9

Everywhere I read, I see I can get the latest commit for a GitHub repository using this GraphQL query:

{
repository(owner: "petermorlion", name: "RedStar.Amounts") {
    defaultBranchRef {
      name
      target {
        ... on Commit {
          history(first: 1) {
            edges {
              node {
                committedDate
              }
            }
          }
        }
      }
    }
  }
}

And this works. For this repository. As you can see (at the time I'm writing this), both the GraphQL explorer and the GitHub UI say 7th May is the latest commit:

GitHub UI results

GitHub GraphQL results

However, if I run this on another repository, I'm getting the first commit. Change the owner to ystk and the repository name to debian-libidn. GraphQL tells me the latest commit is 13th October 2009:

GitHub GraphQL wrong results

But the GitHub UI shows it is in fact 13th May 2011:

GitHub UI correct results

Is my query wrong? Should I be adding an orderby somewhere (I saw that it can't be added to history)?

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  • 1
    have you tried adding orderby create date maybe like orderBy: {field: CREATED_AT, direction: ASC} – antonio yaphiar May 22 '19 at 16:55
6
+50

The GraphQL query is actually right.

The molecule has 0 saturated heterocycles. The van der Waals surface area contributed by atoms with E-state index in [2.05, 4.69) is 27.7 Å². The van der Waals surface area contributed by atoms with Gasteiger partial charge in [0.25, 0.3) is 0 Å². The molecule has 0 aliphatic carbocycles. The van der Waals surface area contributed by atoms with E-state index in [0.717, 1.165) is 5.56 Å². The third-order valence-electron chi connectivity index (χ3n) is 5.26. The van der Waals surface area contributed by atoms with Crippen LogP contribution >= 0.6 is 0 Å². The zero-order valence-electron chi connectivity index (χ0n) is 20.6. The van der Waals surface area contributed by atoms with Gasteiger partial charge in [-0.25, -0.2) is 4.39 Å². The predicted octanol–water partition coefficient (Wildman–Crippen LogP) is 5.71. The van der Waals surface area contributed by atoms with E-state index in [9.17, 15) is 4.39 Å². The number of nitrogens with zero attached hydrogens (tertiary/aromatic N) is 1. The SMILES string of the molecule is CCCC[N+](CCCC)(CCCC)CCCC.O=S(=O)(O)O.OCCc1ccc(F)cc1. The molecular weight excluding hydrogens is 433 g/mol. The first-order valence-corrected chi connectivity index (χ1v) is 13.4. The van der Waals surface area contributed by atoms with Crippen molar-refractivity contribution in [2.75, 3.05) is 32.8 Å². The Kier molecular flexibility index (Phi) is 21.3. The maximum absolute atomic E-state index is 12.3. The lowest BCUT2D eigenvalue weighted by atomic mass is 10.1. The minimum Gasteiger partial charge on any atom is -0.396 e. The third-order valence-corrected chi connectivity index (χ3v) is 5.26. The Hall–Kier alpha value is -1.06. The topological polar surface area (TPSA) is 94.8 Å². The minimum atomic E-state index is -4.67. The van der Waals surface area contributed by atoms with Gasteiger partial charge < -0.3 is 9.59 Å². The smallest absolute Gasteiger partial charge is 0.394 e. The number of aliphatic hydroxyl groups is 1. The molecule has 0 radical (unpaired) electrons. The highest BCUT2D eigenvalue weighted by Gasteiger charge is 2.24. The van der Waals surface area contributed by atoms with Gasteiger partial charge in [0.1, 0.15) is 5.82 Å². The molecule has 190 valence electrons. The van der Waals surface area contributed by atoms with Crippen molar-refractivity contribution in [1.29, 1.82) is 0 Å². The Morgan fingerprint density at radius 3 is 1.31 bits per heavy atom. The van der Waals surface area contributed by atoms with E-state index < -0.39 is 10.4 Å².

What has gone wrong there is the dating of the apparently older commit, which although is authored in 2009 it is indeed more recent than the 2011 one. By newer here we refer to being pushed at a later point than the other one. This means the timestamp of the commit was amended, which was possibly caused by a misconfiguration of the author's clock at the time.

The main page will always show the most recently pushed commit, which for debian-libidn, for example, it shows the 2009-dated one.

To detail further, there are three timestamp-related properties of Commit that you could retrieve:

  • committedDate: the date at which point the commit was created locally. Updated when a commit was changed and affected by the author's clock

  • authoredDate: by default same as committedDate, can be changed with the --date optional parameter when committing changes, also affected by the author's clock

  • pushedDate: the date when the commit was pushed to the repository, according to the server's time (in this case GitHub's)

From the above, it seems you would prefer to use pushedDate instead, as that will give the real order of commits as they were pushed to the repo.

| improve this answer | | | | |
  • For a reproducible demo you may look at the repository I created for this purpose: author SiavasFiroozbakht and repo TestRepo. New commit is shown as older though it was pushed after the Initial commit – Siavas May 22 '19 at 22:19
  • Interesting. Searching a bit further, I tried replacing the commit block in my query with ... on Commit { committedDate } Would that give me the lastest commit? It seems to. – Peter May 23 '19 at 14:20
  • @Peter I have elaborated on these timestamp-related fields of Commit. You could use pushedDate to get the actual date of when the commit was pushed. Note changing or adding fields in the query does not actually apply any filter by them. history will give the same order as git log apparently – Siavas May 23 '19 at 19:18

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